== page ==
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#14494 closed bug (patchwelcome)

Opened October 29, 2013 09:20PM UTC

Closed October 31, 2013 04:07AM UTC

Element dimetions issue on Firefox 24/25

Reported by: Owned by:
Priority: undecided Milestone: None
Component: css Version: 1.10.2
Keywords: Cc:
Blocked by: Blocking:

Firefox doesn't allow numbers formatted like "5.0000000000000005e-12px" to be set to element style.

Mozilla/5.0 (Windows NT 6.1; WOW64; rv:24.0) Gecko/20100101 Firefox/24.0

Mozilla/5.0 (Windows NT 6.1; WOW64; rv:25.0) Gecko/20100101 Firefox/25.0

Example in JSFinddle

As you can see in the example, I try to set top to "5.0000000000000005e-12" which is nearly zero. This is a rare case but it happens due to calculations.

Sure we can round() the number before passing it to css() function, but it is not always convenient.

My suggestion is to format the number like "0.000000000005" form before appending the "px".

line: 6808

If a number was passed in, add 'px' to the (except for certain CSS properties)

if ( type === "number" && !jQuery.cssNumber[ origName ] ) {

value += "px";


This works fine on Chrome and IE

Mozilla/5.0 (Windows NT 6.1; WOW64) AppleWebKit/537.36 (KHTML, like Gecko) Chrome/30.0.1599.101 Safari/537.36

Mozilla/4.0 (compatible; MSIE 8.0; Windows NT 6.1; WOW64; Trident/4.0; SLCC2; .NET CLR 2.0.50727; .NET CLR 3.5.30729; .NET CLR 3.0.30729; Media Center PC 6.0; InfoPath.3; .NET4.0C; .NET4.0E)

Attachments (0)
Change History (5)

Changed October 29, 2013 09:45PM UTC by gibson042 comment:1

component: unfiledcss

A CSS number is either an integer or "zero or more digits followed by a dot (.) followed by one or more digits". 5.0000000000000005e-12px is invalid, and I'm not sure we want everyone downloading jQuery to bear the burden of additional code for normalizing extreme-valued input numbers.

Changed October 29, 2013 10:33PM UTC by anonymous comment:2

The 5.0000000000000005e-12 is a valid floating point value in javascript, by simply adding "px" jquery creates invalid string "5.0000000000000005e-12px" and then tries to pass it to CSS.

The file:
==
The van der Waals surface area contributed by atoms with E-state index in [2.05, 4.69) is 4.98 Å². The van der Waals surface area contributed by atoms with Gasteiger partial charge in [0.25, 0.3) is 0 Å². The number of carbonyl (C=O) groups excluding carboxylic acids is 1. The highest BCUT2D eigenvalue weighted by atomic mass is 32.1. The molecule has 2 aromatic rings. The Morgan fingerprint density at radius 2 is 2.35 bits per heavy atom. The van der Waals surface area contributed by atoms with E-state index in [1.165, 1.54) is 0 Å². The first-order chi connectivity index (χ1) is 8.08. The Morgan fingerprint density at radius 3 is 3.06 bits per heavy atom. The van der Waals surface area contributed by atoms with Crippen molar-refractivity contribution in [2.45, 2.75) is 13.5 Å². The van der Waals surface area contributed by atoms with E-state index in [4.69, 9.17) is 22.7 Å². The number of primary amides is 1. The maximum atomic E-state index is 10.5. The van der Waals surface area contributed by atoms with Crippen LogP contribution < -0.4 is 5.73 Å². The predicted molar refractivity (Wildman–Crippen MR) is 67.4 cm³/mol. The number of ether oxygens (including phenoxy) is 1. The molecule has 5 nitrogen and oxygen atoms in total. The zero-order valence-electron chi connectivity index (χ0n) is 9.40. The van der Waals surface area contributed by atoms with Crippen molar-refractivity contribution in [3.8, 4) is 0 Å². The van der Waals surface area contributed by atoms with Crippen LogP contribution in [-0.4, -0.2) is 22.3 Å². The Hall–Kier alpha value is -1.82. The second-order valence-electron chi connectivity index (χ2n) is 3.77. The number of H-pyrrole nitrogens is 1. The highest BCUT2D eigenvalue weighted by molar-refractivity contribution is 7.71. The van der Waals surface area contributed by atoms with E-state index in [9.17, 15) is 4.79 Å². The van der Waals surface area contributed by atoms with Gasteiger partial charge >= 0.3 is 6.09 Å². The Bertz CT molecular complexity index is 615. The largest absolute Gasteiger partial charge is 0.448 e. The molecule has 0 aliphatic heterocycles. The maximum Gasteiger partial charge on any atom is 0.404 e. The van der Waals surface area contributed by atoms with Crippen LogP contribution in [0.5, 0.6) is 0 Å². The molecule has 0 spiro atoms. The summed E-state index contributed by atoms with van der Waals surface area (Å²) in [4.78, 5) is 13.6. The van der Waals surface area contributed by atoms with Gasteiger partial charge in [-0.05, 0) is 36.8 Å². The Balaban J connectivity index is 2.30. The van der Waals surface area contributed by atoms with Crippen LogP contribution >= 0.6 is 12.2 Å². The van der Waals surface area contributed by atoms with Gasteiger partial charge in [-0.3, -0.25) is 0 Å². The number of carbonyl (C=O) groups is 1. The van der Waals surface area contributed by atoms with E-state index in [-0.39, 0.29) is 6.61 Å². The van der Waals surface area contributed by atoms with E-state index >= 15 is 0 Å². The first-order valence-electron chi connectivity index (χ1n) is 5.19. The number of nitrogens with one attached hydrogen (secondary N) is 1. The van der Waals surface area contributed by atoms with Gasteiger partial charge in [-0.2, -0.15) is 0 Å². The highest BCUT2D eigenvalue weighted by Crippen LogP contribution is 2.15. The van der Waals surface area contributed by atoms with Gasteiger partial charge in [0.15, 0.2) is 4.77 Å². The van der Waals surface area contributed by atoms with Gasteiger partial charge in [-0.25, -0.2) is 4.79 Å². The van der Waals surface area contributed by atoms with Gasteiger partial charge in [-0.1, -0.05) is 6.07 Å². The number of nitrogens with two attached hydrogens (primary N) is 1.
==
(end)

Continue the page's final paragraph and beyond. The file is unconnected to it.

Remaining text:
Changed October 29, 2013 11:02PM UTC by gibson042 comment:3

owner: →
status: newpending

I understand that. What I don't understand (but am willing to listen to arguments on) is why the changes (and additional size and performance hit and ongoing maintenance) required to specify CSS values with more precision than would ever be noticed should live within jQuery instead of in more special-purpose code.

Changed October 30, 2013 01:12AM UTC by anonymous comment:4

The issue is not about precision, but about ignoring the assignments.

Assume a code which does some calculations and returns an object containing left,top,width,height and something else, then assume that the left value is something like 5.000e-12 it should have been 0 but due to divisions, sqrt whatever it isn't exactly 0. In this case if you pass this object to jquery it will assign top,width,height but will skip left (this is what exactly happened to me). If jquery is going to stay with this issue then we should agree with the this note "Don't pass any variable to jquery without formatting it, or without forcing lower precision or you will get unexpected behavior".

BTW: People may think that the following code outputs 0.

console.log(-1 + 1.15 - 0.15);

But unfortunately no, it outputs something like -8.326672684688674e-17 in most of browsers. This is well know issue of floating point type.

And if you pass this to jquery it will just ignore that.

Changed October 31, 2013 04:07AM UTC by gibson042 comment:5

resolution: → patchwelcome
status: pendingclosed

+84 bytes to dist/jquery.min.js and it doesn't even work consistently in all browsers:

I recommend normalizing extreme values intended for CSS properties.